Feast Days, Spanish Style

Patronal Festival

With our Patronal Festival in the offing, I was considering how different our celebrations are from those in Spanish towns.

Each town has its own patron saint, and in most, feast-day bunting is put up in the streets (by the ajuntament, the town council, usually).

Clitheroe has municipal bunting, but for tourist purposes, I’m told, to cheer the place up a bit.

How it’s done in Spain

People in Spanish towns hang what seem to be tea towels with the saint’s picture on in their windows or from their balconies (to be fair, some people display Catalan or Spanish flags instead).

The feast day itself is celebrated with a cross between a street party and a dance-cum-procession. This often involves dressing up – either as someone/something, or in a club uniform or national dress or in best clothes with a sparkly sash.

There’s music, and even if it’s simply a small band of drummers, it’s still thrilling.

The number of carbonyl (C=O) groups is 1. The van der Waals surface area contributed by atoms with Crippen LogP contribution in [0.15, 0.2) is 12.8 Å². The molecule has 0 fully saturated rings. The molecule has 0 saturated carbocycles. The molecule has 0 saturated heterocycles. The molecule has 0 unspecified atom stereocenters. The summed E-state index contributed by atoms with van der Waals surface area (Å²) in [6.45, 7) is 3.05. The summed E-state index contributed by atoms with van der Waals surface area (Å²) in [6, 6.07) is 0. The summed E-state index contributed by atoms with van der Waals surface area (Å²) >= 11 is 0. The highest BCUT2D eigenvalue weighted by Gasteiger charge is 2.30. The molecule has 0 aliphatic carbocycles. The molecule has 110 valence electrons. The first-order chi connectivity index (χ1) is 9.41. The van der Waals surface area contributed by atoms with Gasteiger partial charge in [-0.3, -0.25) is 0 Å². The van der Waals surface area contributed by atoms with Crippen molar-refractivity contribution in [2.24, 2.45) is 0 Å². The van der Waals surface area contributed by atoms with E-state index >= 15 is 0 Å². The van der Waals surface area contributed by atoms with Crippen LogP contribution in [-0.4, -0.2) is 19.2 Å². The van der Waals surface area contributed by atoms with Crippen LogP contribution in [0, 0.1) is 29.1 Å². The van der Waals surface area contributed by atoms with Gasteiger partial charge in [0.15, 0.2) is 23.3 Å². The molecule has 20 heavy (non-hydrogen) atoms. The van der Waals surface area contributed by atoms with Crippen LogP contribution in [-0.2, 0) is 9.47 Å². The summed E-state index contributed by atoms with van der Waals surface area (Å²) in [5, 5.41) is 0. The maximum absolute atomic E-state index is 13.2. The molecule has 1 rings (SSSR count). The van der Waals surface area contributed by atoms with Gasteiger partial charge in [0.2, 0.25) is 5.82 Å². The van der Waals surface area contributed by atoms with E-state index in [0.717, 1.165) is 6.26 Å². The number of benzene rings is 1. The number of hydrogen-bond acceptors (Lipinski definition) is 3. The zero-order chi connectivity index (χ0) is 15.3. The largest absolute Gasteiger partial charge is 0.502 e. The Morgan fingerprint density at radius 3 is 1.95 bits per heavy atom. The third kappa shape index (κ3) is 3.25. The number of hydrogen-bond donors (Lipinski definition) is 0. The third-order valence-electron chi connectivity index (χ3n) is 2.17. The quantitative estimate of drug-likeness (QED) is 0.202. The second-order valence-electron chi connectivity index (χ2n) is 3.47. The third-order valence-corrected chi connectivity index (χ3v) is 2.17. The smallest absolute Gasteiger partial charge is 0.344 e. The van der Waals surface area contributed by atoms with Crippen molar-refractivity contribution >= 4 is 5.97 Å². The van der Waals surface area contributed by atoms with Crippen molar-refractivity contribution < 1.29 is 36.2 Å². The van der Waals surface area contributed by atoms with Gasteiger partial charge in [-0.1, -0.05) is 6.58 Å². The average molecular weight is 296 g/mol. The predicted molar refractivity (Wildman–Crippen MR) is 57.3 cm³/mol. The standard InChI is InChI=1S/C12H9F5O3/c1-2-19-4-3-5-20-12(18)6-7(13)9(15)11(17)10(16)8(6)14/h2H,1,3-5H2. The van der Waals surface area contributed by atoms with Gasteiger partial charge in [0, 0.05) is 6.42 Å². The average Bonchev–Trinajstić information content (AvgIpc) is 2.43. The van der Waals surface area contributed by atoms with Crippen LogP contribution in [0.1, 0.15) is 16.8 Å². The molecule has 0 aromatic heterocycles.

The drummers before the procession starts.

Although there’s some organized group at the core, everyone in the town can join in, tagging on to the end of the procession or going to the ‘Bal de Nit’ (better than it sounds in English) where supper is served in the main square, or by gathering by the beach for the bonfire and fireworks.

Fireworks on the beach

I suppose the main difficulties in emulating this sort of thing in Clitheroe is firstly the weather (although whatever happened to ‘in the hall if wet’? – maybe not the bonfire and fireworks, though!) but also a reluctance to take our celebrations out of the church and into the community in case – what?

We used to do this

Remember Whit Walks? – and some places still do – Croston’s Coffee Day, for example, where even if they don’t walk in the procession, most people join in by watching it and getting together afterwards.

It may be that Clitheroe’s size militates against this kind of inclusive celebration, but Clitheroe is set to get bigger and bigger.

How are we going to respond?

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